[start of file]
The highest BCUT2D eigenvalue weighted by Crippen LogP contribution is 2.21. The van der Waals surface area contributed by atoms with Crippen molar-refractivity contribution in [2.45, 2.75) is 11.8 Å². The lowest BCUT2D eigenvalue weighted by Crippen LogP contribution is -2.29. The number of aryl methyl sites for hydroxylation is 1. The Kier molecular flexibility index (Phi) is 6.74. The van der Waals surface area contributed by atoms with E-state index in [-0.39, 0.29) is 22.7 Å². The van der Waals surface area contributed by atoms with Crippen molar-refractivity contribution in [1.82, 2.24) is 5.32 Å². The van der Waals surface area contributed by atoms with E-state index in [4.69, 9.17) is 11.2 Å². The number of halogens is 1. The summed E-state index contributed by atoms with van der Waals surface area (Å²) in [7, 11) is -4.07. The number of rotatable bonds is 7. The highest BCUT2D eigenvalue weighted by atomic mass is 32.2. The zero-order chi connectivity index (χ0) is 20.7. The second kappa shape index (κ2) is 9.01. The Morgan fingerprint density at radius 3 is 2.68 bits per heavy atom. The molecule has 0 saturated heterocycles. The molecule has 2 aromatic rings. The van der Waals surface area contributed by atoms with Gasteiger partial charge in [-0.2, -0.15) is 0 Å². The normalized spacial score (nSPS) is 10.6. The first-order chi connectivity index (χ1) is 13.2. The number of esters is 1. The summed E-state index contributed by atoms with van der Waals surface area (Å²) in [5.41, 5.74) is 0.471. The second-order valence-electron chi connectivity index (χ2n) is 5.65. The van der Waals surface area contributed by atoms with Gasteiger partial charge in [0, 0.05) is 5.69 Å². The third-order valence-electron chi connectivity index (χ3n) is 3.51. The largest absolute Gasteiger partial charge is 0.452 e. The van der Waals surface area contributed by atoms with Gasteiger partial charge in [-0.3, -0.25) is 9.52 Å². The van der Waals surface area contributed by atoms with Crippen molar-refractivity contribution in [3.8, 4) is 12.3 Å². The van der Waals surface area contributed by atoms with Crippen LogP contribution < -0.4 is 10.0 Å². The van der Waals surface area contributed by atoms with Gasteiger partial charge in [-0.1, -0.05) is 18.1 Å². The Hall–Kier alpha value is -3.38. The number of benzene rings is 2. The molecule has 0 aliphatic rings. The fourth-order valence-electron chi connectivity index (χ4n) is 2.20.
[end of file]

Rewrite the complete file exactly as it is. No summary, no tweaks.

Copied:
The highest BCUT2D eigenvalue weighted by Crippen LogP contribution is 2.21. The van der Waals surface area contributed by atoms with Crippen molar-refractivity contribution in [2.45, 2.75) is 11.8 Å². The lowest BCUT2D eigenvalue weighted by Crippen LogP contribution is -2.29. The number of aryl methyl sites for hydroxylation is 1. The Kier molecular flexibility index (Phi) is 6.74. The van der Waals surface area contributed by atoms with E-state index in [-0.39, 0.29) is 22.7 Å². The van der Waals surface area contributed by atoms with Crippen molar-refractivity contribution in [1.82, 2.24) is 5.32 Å². The van der Waals surface area contributed by atoms with E-state index in [4.69, 9.17) is 11.2 Å². The number of halogens is 1. The summed E-state index contributed by atoms with van der Waals surface area (Å²) in [7, 11) is -4.07. The number of rotatable bonds is 7. The highest BCUT2D eigenvalue weighted by atomic mass is 32.2. The zero-order chi connectivity index (χ0) is 20.7. The second kappa shape index (κ2) is 9.01. The Morgan fingerprint density at radius 3 is 2.68 bits per heavy atom. The molecule has 0 saturated heterocycles. The molecule has 2 aromatic rings. The van der Waals surface area contributed by atoms with Gasteiger partial charge in [-0.2, -0.15) is 0 Å². The normalized spacial score (nSPS) is 10.6. The first-order chi connectivity index (χ1) is 13.2. The number of esters is 1. The summed E-state index contributed by atoms with van der Waals surface area (Å²) in [5.41, 5.74) is 0.471. The second-order valence-electron chi connectivity index (χ2n) is 5.65. The van der Waals surface area contributed by atoms with Gasteiger partial charge in [0, 0.05) is 5.69 Å². The third-order valence-electron chi connectivity index (χ3n) is 3.51. The largest absolute Gasteiger partial charge is 0.452 e. The van der Waals surface area contributed by atoms with Gasteiger partial charge in [-0.3, -0.25) is 9.52 Å². The van der Waals surface area contributed by atoms with Crippen molar-refractivity contribution in [3.8, 4) is 12.3 Å². The van der Waals surface area contributed by atoms with Crippen LogP contribution < -0.4 is 10.0 Å². The van der Waals surface area contributed by atoms with Gasteiger partial charge in [-0.1, -0.05) is 18.1 Å². The Hall–Kier alpha value is -3.38. The number of benzene rings is 2. The molecule has 0 aliphatic rings. The fourth-order valence-electron chi connectivity index (χ4n) is 2.20.